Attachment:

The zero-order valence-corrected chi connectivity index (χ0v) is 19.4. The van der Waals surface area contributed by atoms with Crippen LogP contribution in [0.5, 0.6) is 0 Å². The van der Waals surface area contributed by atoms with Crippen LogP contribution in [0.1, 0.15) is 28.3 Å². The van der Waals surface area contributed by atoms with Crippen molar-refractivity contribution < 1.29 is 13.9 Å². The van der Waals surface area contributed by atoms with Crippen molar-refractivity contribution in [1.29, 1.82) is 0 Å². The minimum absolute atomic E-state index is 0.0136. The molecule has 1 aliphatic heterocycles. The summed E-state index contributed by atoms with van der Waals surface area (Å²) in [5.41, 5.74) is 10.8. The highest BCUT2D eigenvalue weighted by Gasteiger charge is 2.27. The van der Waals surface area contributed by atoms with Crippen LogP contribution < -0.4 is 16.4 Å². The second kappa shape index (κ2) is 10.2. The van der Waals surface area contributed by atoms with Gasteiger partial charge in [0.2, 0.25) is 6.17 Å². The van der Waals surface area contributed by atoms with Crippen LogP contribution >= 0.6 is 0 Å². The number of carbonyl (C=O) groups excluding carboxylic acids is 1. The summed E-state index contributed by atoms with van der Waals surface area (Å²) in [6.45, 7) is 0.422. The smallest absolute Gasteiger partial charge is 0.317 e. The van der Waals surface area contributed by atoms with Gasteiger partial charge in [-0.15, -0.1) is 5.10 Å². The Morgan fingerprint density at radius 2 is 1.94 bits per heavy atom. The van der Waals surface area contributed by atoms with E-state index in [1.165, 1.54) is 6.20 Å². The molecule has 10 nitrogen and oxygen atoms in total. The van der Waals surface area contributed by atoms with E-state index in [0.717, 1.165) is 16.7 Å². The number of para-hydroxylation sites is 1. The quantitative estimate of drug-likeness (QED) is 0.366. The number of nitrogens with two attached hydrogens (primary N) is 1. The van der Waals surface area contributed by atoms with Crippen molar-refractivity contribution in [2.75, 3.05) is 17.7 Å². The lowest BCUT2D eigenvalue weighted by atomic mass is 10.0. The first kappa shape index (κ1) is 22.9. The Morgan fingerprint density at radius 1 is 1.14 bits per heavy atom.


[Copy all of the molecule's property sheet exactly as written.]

The zero-order valence-corrected chi connectivity index (χ0v) is 19.4. The van der Waals surface area contributed by atoms with Crippen LogP contribution in [0.5, 0.6) is 0 Å². The van der Waals surface area contributed by atoms with Crippen LogP contribution in [0.1, 0.15) is 28.3 Å². The van der Waals surface area contributed by atoms with Crippen molar-refractivity contribution < 1.29 is 13.9 Å². The van der Waals surface area contributed by atoms with Crippen molar-refractivity contribution in [1.29, 1.82) is 0 Å². The minimum absolute atomic E-state index is 0.0136. The molecule has 1 aliphatic heterocycles. The summed E-state index contributed by atoms with van der Waals surface area (Å²) in [5.41, 5.74) is 10.8. The highest BCUT2D eigenvalue weighted by Gasteiger charge is 2.27. The van der Waals surface area contributed by atoms with Crippen LogP contribution < -0.4 is 16.4 Å². The second kappa shape index (κ2) is 10.2. The van der Waals surface area contributed by atoms with Gasteiger partial charge in [0.2, 0.25) is 6.17 Å². The van der Waals surface area contributed by atoms with Crippen LogP contribution >= 0.6 is 0 Å². The number of carbonyl (C=O) groups excluding carboxylic acids is 1. The summed E-state index contributed by atoms with van der Waals surface area (Å²) in [6.45, 7) is 0.422. The smallest absolute Gasteiger partial charge is 0.317 e. The van der Waals surface area contributed by atoms with Gasteiger partial charge in [-0.15, -0.1) is 5.10 Å². The Morgan fingerprint density at radius 2 is 1.94 bits per heavy atom. The van der Waals surface area contributed by atoms with E-state index in [1.165, 1.54) is 6.20 Å². The molecule has 10 nitrogen and oxygen atoms in total. The van der Waals surface area contributed by atoms with E-state index in [0.717, 1.165) is 16.7 Å². The number of para-hydroxylation sites is 1. The quantitative estimate of drug-likeness (QED) is 0.366. The number of nitrogens with two attached hydrogens (primary N) is 1. The van der Waals surface area contributed by atoms with Crippen molar-refractivity contribution in [2.75, 3.05) is 17.7 Å². The lowest BCUT2D eigenvalue weighted by atomic mass is 10.0. The first kappa shape index (κ1) is 22.9. The Morgan fingerprint density at radius 1 is 1.14 bits per heavy atom.